In addition to the scientific aspects of the research programs, which brought some superb presentations to light, one of the items on the agenda was a competition to find a nickname for the Centre, as by the time we introduce ourselves with the whole name, everyone has forgotten what the subject was.
The winning entry was CRC Smartprint, a most apt title, as our mission is to research aspects of the printing industry, and to develop new materials and processes for the industry that will make us all just that bit smarter than the competition. So watch out for the shortened version of our name, it will be coming your way a quite a lot from here on. Our full title (with all 50 letters) of course remains the official name of the Centre, and will appear in all dealings with the Government, and on any legal documents.
However a more significant activity for the Centre has been the Second Year Review.
At the second and fifth years of activity, all CRC’s are examined by two review panels, to assure the Commonwealth that the objectives and planned outcomes of the research are on track, and that the money is being spent correctly.
Stage one of the review is conducted by a panel of independent scientists of world-class reputation, to ascertain the quality and relevance of the research (and the researchers).
Over the first week of July, an eminent trio of scientists, comprising Professor Andrew Fogden from Sweden, Dr Gary Baum from the USA, and Dr Ken Maddern (a fair dinkum Aussie), travelled around our research nodes at the Australian National University in Canberra, the University of Wollongong, Monash University, and CSIRO, to speak with the staff and students of the Centre. As a result a most comprehensive report has been lodged by the panel, which will be forwarded to Canberra.
There is more to come, as stage two of the review, which will be conducted in a couple of months, is focused on the financial, management, educational, and governance of the Centre. The reviews require a lot preparation and participation, but are a most important part of the operation of a co-operative research centre, as I am sure that every reader will be pleased to know that their taxes are being spent carefully and wisely.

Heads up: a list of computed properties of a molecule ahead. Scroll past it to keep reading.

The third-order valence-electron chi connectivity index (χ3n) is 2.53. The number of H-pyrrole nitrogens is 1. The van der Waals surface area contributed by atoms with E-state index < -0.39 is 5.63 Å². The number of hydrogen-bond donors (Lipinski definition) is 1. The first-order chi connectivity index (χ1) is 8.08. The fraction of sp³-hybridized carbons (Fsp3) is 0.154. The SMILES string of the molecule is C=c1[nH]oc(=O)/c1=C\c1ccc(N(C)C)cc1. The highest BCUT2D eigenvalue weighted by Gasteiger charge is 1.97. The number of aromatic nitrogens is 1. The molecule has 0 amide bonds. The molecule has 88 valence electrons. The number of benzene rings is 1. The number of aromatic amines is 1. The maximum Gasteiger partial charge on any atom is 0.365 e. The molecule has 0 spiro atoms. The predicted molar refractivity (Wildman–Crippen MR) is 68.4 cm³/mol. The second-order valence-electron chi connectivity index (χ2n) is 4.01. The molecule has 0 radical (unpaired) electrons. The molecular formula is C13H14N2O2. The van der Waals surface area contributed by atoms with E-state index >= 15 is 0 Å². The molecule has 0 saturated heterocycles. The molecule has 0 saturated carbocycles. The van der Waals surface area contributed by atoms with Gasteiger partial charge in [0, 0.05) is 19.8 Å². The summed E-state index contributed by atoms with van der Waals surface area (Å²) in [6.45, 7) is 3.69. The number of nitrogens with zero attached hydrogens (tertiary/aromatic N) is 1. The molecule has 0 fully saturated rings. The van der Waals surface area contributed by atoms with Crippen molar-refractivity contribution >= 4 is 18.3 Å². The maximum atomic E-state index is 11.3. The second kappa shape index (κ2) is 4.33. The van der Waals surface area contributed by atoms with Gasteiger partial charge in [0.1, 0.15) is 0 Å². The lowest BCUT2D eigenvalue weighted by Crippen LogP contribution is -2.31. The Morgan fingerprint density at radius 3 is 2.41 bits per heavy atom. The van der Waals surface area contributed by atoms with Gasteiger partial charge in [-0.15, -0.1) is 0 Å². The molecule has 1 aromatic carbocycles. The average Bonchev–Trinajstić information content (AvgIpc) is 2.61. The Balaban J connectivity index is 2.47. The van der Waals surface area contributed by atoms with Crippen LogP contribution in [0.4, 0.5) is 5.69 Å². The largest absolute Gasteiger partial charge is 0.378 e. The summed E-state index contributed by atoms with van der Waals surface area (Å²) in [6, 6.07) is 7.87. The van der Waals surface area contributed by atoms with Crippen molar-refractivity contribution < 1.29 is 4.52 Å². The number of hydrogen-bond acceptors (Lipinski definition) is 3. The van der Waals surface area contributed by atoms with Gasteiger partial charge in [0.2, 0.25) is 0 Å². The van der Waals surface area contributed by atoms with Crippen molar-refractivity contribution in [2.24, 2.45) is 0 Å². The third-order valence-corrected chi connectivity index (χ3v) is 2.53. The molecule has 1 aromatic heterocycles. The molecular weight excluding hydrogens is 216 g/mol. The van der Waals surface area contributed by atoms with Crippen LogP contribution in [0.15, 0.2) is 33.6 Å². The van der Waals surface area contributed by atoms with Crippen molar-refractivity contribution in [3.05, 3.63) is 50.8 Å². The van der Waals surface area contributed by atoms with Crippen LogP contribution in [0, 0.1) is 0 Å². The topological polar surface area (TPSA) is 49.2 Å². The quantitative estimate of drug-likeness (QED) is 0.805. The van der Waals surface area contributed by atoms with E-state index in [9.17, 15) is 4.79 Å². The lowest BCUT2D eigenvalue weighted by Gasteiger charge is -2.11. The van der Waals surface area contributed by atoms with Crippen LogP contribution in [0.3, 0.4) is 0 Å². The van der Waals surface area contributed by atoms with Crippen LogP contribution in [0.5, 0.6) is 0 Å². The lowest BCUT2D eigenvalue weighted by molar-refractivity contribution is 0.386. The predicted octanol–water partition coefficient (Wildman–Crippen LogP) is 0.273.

Meanwhile in the new National Printing Laboratory, new challenges are still evolving, and with the arrival of yet more state of the art instrumentation, we have been able to apply some new techniques to old problems with the aim of helping printers.
We have now had commissioned a piece of equipment with tremendous potential, called Spectrum 1, which is a Fourier Transform Infra Red (FTIR) Spectrophotometer. What’s new about that I hear some ask? But wait, this instrument is a very clever slant on an already powerful analytical tool (albeit a quite expensive one).
Many will already know that a spectrophotometer scans a sample with a beam of energy covering a series of wavelengths, and measures how much of the energy is absorbed by the sample. Different types of instrument utilise particular areas of the electromagnetic spectrum (for example, visible light, infra red, ultra violet), and these scans are used to generate information about the chemical composition of the sample.
But I digress, so back to the FTIR. Every material that can either allow infra-red rays to pass through it or be bounced from its surface causes a distinctive pattern or fingerprint of absorption peaks and troughs that indicates which chemical groups make up the material. So far so good.
The really clever part of our new instrument is that in addition to the broad analytical ability that all such machines have, ours has a scanning microscope attached to it, which can view an area of about 600x1000micron with infra red light, and produce a picture of the scanned area on a computer screen.
The picture looks very much like a meteorology map, with different colours showing the amount of IR absorbed at any point. Now here comes the really clever part. The operator can use a joystick control to move a cursor to any point on the map and ask the machine for an analysis of just that point.
One of the first uses we made of the instrument was to examine a hickey on a printed sheet.
The instrument scanned the hickey and the surrounding print, drew a picture of the debris, and then analysed the highest point on the hickey.
To end all suspense, the hickey comprised dried ink, and confirmed the customer’s suspicion that ink was drying in pits in the inking rollers, and then coming out onto the print as the rollers warmed and softened during the print run.
In conclusion, as a final comment on the happenings at the Centre, we were particularly pleased to receive the award for the best-presented annual report of the CRC’s for 2002 from the chairman of the CRC Program at the CRC Association conference in Canberra last month. We were proud to have a great piece of design by our friends at Design 44 in Melbourne represent the research arm of the printing industry, and look forward to upping the ante even further this year.
Rod Urquhart works at Monash University where many aspects of the industry are being studied. He is based in Australia.
Contact Rod Urquhart via email: email@example.com